It seems that the German chancellor, Angela Merkel, and French president, François Hollande, are not currently on speaking terms.
Both recently met with the other’s subordinate, but not in person, unless one counts attending a big European Union summit last week.
In September, Ms. Merkel welcomed French premier Manuel Valls to Berlin, and a month later, Mr. Hollande met with the German foreign minister Frank-Walter Steinmeier in Paris.
But at a time of multiple international crises, it seems odd that the two most important European heads of state don’t seem to be communicating directly.
At least the two seem to understand the dire circumstances they find themselves in. “I cannot remember any other time during my lifetime that we were facing such a great amount of serious crises,” Mr. Steinmeier said in Paris. Nevertheless, the two countries are not presenting mutual solutions to those problems. Quite the contrary, in fact.
Both governments are involved in “economic trench warfare,” people close to the German government said. If their views and opinions keep diverging, then Europe risks running into another crisis.
Both governments are involved in economic trench warfare.
The reason why Mr. Hollande has no interest in speaking directly with Ms. Merkel is because the latter is consistently lecturing France to stick to the European pact and to cut spending. This is exactly what she told Mr. Valls when he came to visit.
Meanwhile, Ms. Merkel is tired of listening to Mr. Hollande’s repeated attempts to convince Berlin of the International Monetary Fund’s latest theories regarding the necessary stimulation of the euro zone, which includes increased investments by Germany in infrastructure projects and fewer budgetary restrictions for France.
The German-French divisions on reforms are causing a crises of confidence and lack of action, according to the German government sources – something both countries cannot afford at such a time.
On top of all that, the European Commission, the E.U.’s executive arm, threatens to reject the latest French budget plan. According to news reports, the commission wants France to cut another €8 billion worth of costs and is even threatening to impose sanctions.
But France’s budget plan already includes €21 billion worth of spending cuts – a record by French standards. There is no way the French government is going to consider even more concessions.
French and German staff are on high alert and are trying to find ways to appease the commission. They want to highlight France’s high military spending and convince Brussels to ignore these costs when discussing its deficits.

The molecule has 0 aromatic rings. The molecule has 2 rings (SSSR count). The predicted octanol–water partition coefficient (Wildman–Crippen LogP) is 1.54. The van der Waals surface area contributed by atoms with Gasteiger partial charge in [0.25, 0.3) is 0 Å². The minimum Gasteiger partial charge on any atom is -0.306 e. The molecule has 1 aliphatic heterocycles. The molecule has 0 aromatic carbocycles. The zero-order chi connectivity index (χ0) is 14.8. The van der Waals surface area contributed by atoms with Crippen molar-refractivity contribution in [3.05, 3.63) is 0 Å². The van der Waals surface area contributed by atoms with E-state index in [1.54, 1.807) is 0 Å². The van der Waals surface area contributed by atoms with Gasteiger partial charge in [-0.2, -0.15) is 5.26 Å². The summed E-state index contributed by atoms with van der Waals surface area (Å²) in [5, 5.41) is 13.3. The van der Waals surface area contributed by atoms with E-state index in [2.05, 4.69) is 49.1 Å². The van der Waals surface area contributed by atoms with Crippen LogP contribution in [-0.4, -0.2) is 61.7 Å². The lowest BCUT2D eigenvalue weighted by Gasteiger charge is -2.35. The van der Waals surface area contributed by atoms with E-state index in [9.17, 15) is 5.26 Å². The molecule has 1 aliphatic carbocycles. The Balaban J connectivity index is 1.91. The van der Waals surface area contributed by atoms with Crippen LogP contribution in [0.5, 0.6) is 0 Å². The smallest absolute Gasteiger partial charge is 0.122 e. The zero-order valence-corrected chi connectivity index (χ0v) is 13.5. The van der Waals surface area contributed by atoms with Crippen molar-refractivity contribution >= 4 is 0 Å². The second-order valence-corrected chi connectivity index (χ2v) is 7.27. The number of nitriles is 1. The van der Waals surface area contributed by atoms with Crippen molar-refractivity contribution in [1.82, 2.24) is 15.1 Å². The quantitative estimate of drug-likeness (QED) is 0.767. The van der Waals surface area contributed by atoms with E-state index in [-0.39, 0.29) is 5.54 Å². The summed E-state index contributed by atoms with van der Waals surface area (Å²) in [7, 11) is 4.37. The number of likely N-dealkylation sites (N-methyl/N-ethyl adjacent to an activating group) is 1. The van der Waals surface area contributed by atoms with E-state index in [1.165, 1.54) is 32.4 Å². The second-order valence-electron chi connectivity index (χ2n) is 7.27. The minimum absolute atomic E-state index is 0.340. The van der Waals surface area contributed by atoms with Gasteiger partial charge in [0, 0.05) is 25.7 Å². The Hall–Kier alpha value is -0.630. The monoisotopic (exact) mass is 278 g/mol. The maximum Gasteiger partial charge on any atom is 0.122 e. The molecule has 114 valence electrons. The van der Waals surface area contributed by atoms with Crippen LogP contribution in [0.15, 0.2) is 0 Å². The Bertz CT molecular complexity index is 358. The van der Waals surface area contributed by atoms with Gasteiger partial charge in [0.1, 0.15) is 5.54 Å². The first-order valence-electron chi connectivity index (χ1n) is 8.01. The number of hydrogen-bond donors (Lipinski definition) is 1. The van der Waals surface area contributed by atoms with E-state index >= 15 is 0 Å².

There is no way the French government is going to consider even more concessions.
Paris has spent a total of €2 billion on military campaigns this year in countries such as Iraq, Mali and the Central African Republic. At the same time, its overall deficit will once again surpass the 3 percent mark in 2015 – the upper limit set by the commission.
A few politicians in Berlin are shaking their heads, arguing that there is little to be gained from bleeding the economics ministry to pay the defense ministry. At the same time, Ms. Merkel, who has been known as Madame Non in France since the beginning of the euro crisis, is not commenting on the latest news.
In fact, people close to her think she prefers to keep silent when it comes to France, because each time she says something, whether positive or negative, she risks sounding patronizing to France and is accused of playing tactical political games.
France is beginning to feel nervous about that. It fears that the special relationship with Berlin will soon fade. “We have managed to reduce mutual prejudice during the last 60 years, but they have not disappeared yet,” said Gérard Courtois, columnist at the daily newspaper Le Monde. “The old talk of a strong Germany compared to a reckless France is returning.”
But the latest crisis is also highlighting the fact that Germany is lagging behind France when it comes to military spending, just as France is lagging behind Germany economically.
“The old talk of a strong Germany compared to a reckless France is returning.”
French foreign minister, Laurent Fabius, for example, suggested to Mr. Steinmeier that the two should travel to visit the Kurdish troops in Northern Iraq, where France has been helping to fight Islamic State. But Mr. Steinmeier had to cancel because Germany was still debating whether to support Kurdish troops or not.
On another occasion, the French defense minister, Jean-Yves Le Drian, called for a European military response to Al-Qaida in Southern Libya. But German authorities were not ready for such a request.
Mr. Valls has signaled his unease with the current situation. “Europe is not in a position to defend itself,” he said. “We do take our responsibility in that regard seriously, but not everybody does,” he said, hinting at Germany’s reluctance to get involved militarily.
Such is the way the Franco-German relationship is deteriorating. There is no common action that would show strong leadership by the two countries when it comes to budget plans or military action against Islamic terror. It is time that the German-French relationship became a top-level priority again.
This article first appeared in the newspaper Die Zeit. To contact the author: firstname.lastname@example.org